But any place that might see consistent movement—like underwear lines, inner thighs and feet—can be a hot spot for chafing and blisters with cotton. So even if you wear a cotton t-shirt to backpack in, consider smooth, wicking synthetic fabrics for underwear, socks and any other place that might see friction. Also, don’t be afraid to stash a tube of Body Glide in your pack. Long days out in the heat can cause hot spots to form in places you may never have expected during your cooler hikes.

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#8. Add some ActiveIce to your wardrobe.

Our proprietary ActiveIce fabric actively lowers skin temperature an average of four degrees as you sweat via active cooling technology. From sun-blocking sleeves and gloves to sun caps and trail gaiters, we’ve created a whole line of active cooling gear designed for your hottest days on the trail. How does it work? By using xylitol, which releases the same endothermic cooling reaction you get from chewing gum. That refreshing tingle you feel when you bite into a fresh piece of gum? That’s the same effect your skin feels when our ActiveIce products come into contact with water. The ActiveIce fabric collects moisture—or sweat—and actually uses that moisture to cool you down. Learn more about our ActiveIce Collection here.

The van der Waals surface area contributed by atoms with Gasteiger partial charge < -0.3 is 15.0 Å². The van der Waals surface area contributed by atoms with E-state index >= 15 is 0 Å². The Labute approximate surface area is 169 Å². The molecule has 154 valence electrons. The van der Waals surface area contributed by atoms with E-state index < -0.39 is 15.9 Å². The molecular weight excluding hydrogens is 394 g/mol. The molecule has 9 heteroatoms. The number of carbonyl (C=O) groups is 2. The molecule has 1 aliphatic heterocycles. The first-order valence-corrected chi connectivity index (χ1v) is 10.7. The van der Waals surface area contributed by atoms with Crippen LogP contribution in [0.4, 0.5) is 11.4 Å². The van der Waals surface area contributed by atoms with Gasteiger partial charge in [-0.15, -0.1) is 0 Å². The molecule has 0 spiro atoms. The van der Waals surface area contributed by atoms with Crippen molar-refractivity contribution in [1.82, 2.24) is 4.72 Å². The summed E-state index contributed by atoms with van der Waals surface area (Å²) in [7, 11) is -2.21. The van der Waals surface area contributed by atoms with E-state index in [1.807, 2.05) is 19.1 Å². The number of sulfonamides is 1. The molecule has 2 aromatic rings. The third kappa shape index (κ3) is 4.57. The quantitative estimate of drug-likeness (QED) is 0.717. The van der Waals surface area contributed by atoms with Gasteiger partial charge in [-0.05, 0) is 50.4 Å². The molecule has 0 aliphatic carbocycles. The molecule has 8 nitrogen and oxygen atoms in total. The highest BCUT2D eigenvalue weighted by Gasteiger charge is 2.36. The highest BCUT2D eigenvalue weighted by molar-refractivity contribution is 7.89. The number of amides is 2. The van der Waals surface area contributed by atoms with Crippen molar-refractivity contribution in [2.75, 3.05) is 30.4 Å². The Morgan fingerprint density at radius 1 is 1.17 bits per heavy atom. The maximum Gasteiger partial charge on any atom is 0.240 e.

#9. Take time to acclimate if you can.

Did you know your body can actually adjust to hot weather over time? That’s why pro athletes often go to the effort of heat training instead of trying to avoid working out in the highest temps. If you’re not used to exerting yourself in hot weather, start slow. The good news is you can see progress from adding heat training within one to two weeks of starting. Read more about acclimatizing to heat here.

A backpacker pauses to eat a snack on a hot, sunny day.

#10. Take good care of yourself.

In hot weather, it can be easy to lose appetite and forget to eat. But making sure you have plenty of calories, electrolytes and fluid is important for both safety and comfort. A trick guides often use during hiking or mountaineering trips is to set a timer for 50 minutes to remind them to take a 10-minute break each hour. That way, even if your stomach isn’t grumbling at you, you’ll remember to give it some fuel. Keep an eye on your pee, too. If you’re well hydrated, it should be clear and copious. If you’re not stopping to urinate at least every three to four hours, drink up! Know the signs of dehydration and hyperthermia and pay close attention to what your body’s telling you. Maybe add a plug to Face Masks good to have in your pack if you run into people, and that OR masks are breathable and washable.

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#11. Shift your expectations.

This year has been an exercise in adjusting expectations for most of us. Our summer plans probably don’t look like what we thought they might if you’d asked us back in January. Keeping a positive outlook and knowing your trip might look different than what you’d imagined will help you have a better time. If the temperatures are high, it probably isn’t a good day for setting a personal record for how fast you hike the trail. So go easy on yourself. Slow down, hydrate, and enjoy a moment of gratitude that you’re out on the trail at all.